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Coastal development

Development within the coastal zone is regulated under the Sustainable Planning Act 2009 (SPA). The Integrated Development Assessment System (IDAS) of the SPA provides the statutory process for development applications to be made, assessed and decided.

Certain coastal development (tidal work or development in the coastal management district) is assessed by the Department of State Development, Infrastructure and Planning (DSDIP) against the State Development Assessment Provisions—Module 10: Coastal Protection.

The State Planning Policy (SPP)—directs land use planning at the local and regional scale in the coastal zone, including the coastal management district. The SPP includes the state's coastal interest planning and development policies.

Further information about the SPP is available from the DSDIP website.

The State Development Assessment Provisions (SDAP) are used for development assessment by State government when acting as either an assessment manager or a referral agency for a development application. The SDAP is prescribed in the Sustainable Planning Regulation 2009 (SP Regulation) along with the Queensland Government’s referral jurisdiction.

Module 10: Coastal Protection of the SDAP (Part C) provides a state code specifically for tidal works or development in a coastal management district.

The SP Regulation (Schedule 3) establishes the types of coastal assessable development. Refer to the department’s series of guidelines for coastal development types made assessable under the regulations.

Development within the coastal zone is regulated to avoid immediate or future impacts on coastal resources. Inappropriate development can lead to costly and often undesirable property protection works, such as seawalls. This work often damages beaches and causes an adverse impact on the ecological, recreational and scenic values of public land.

It should be noted that applications for the allocation of quarry material from sub-tidal land is a State natural resource matter and not administered under IDAS. Such applications are made to—and decided by—the Department of Environment and Heritage Protection under the Coastal Act.

An application for development below high water mark must include land owner’s consent. For development on land below high water mark, the state is often the relevant land owner or land manager from which to obtain owner’s consent. For further information on how to obtain owner’s consent to support an application for coastal development on state owned or managed land, refer to the Guideline: Owner’s consent for assessable coastal development (PDF, 92K)*.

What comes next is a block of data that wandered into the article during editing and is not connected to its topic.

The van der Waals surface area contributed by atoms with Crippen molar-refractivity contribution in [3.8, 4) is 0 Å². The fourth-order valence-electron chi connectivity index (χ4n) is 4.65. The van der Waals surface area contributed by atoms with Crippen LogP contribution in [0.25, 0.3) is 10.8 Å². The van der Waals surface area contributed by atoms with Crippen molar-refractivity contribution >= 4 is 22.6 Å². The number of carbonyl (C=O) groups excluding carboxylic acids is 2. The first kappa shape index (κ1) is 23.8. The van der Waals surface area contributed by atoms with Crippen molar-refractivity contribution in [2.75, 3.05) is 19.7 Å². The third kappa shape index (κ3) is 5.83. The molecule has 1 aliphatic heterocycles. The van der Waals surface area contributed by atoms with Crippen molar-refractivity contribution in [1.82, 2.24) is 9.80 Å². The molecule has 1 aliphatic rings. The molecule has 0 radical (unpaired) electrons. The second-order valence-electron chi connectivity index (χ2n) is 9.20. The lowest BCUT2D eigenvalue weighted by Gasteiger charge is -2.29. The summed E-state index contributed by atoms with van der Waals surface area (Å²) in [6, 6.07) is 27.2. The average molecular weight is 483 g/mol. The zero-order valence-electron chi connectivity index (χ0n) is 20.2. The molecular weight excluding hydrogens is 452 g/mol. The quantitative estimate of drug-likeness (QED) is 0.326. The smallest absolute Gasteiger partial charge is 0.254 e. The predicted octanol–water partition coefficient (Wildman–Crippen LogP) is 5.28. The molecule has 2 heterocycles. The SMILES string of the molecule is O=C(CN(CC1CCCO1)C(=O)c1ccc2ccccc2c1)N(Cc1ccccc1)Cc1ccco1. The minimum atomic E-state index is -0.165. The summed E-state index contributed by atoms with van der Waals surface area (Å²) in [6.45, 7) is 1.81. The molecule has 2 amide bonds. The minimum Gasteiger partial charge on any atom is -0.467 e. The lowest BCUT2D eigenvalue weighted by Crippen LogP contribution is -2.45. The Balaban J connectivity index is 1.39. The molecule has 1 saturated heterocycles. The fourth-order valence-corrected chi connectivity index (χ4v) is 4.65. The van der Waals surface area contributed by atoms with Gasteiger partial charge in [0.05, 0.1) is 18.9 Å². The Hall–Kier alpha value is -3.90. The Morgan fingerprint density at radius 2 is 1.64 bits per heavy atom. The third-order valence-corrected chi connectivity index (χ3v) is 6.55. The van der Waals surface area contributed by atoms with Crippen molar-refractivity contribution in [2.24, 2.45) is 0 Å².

DSDIP acts as assessment manager or referral agency for development applications within the coastal management district. The Department of Environment and Heritage Protection is a technical agency and may be asked to provide advice to the applicant or DSDIP about coastal development proposals.

Development defined as prescribed tidal works is also assessed against the Prescribed coastal works code. Prescribed tidal works are generally tidal works undertaken in a tidal area for a local government. Schedule 4A of the Coastal Protection and Management Regulations 2003 contains the Prescribed tidal works code. A tidal area for a local government is defined in Schedule 3 of the SPA.

Development rights

Existing development rights on land can be increased through subdividing (reconfiguring a lot) or rezoning (material change of use). Development proponents seeking to increase their development rights in the coastal zone or construct building works in certain coastal areas must demonstrate how their proposals will not adversely impact on coastal resources.

For specific information on each activity, access the links below:

For more specific information on reconfiguring a lot, or a material change of use; contact DSDIP

Assessing coastal development

Development approvals

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Last updated
7 August 2014